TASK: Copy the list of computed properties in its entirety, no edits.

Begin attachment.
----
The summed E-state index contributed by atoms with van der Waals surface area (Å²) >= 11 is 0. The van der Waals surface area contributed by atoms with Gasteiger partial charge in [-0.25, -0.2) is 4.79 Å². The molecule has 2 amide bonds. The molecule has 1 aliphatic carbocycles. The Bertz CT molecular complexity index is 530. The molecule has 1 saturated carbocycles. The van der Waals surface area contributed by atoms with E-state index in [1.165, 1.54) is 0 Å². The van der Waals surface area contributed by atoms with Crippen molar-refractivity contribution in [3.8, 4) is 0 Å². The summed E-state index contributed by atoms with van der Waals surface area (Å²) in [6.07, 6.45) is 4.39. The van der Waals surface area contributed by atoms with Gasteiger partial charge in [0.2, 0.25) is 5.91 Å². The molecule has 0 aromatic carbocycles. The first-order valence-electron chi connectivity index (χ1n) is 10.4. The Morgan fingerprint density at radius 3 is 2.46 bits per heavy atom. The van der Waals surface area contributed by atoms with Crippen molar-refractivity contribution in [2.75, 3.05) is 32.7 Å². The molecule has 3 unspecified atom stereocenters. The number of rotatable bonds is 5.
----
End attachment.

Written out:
The summed E-state index contributed by atoms with van der Waals surface area (Å²) >= 11 is 0. The van der Waals surface area contributed by atoms with Gasteiger partial charge in [-0.25, -0.2) is 4.79 Å². The molecule has 2 amide bonds. The molecule has 1 aliphatic carbocycles. The Bertz CT molecular complexity index is 530. The molecule has 1 saturated carbocycles. The van der Waals surface area contributed by atoms with E-state index in [1.165, 1.54) is 0 Å². The van der Waals surface area contributed by atoms with Crippen molar-refractivity contribution in [3.8, 4) is 0 Å². The summed E-state index contributed by atoms with van der Waals surface area (Å²) in [6.07, 6.45) is 4.39. The van der Waals surface area contributed by atoms with Gasteiger partial charge in [0.2, 0.25) is 5.91 Å². The molecule has 0 aromatic carbocycles. The first-order valence-electron chi connectivity index (χ1n) is 10.4. The Morgan fingerprint density at radius 3 is 2.46 bits per heavy atom. The van der Waals surface area contributed by atoms with Crippen molar-refractivity contribution in [2.75, 3.05) is 32.7 Å². The molecule has 3 unspecified atom stereocenters. The number of rotatable bonds is 5.